New study aids fight against Staph infections
"What we've found is that Staph unleashes a multi-purpose toxin capable of killing different types of immune cells by selectively binding to surface receptors," Victor J. Torres, assistant professor of microbiology and senior author of the study, said. "Staph has evolved the clever ability to target the immune system at different stages."
The study, which was published in the journal Cell Host & Microbe, examined LukED, a toxic staph protein that is responsible for killing white blood cells including T-cells, macrophages and dendritic cells, to find how the protein attacked each type of cell.
Researchers discovered, for the first time, how the LukED toxin attaches to neutrophils cells, the first responders of the immune system. The toxin attaches itself to CXCR1 and CXCR2 receptors on the cell's surface, making the surface porous and killing the cell. Although this study gives insight to the tactics used by the staph bacteria, scientists said more research is required to determine the best strategy to combat the disease.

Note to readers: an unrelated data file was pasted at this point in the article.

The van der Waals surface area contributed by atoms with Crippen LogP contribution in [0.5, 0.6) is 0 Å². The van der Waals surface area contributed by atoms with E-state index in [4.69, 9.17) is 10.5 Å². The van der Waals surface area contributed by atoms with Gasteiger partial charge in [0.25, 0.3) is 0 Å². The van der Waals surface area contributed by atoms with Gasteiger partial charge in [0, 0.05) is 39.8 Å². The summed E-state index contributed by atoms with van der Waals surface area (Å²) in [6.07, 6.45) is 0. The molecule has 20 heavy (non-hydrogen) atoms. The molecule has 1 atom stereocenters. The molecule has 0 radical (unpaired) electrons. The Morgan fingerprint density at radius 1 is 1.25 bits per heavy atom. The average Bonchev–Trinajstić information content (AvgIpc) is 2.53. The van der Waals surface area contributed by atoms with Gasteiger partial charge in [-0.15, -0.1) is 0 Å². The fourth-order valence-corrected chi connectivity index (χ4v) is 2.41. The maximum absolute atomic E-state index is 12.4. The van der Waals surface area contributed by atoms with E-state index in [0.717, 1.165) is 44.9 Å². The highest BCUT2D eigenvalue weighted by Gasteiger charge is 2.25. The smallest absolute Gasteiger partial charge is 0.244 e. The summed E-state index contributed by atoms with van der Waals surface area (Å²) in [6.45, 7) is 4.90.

"We know we can block CCR5 receptors without crippling the rest of the immune system," Torres said. "Some people lack CCR5 and they are perfectly healthy and immune to HIV as well, but just blocking CCR5 isn't enough. The lesson is to target the toxin itself and prevent it from attaching to any receptors. We have to think globally."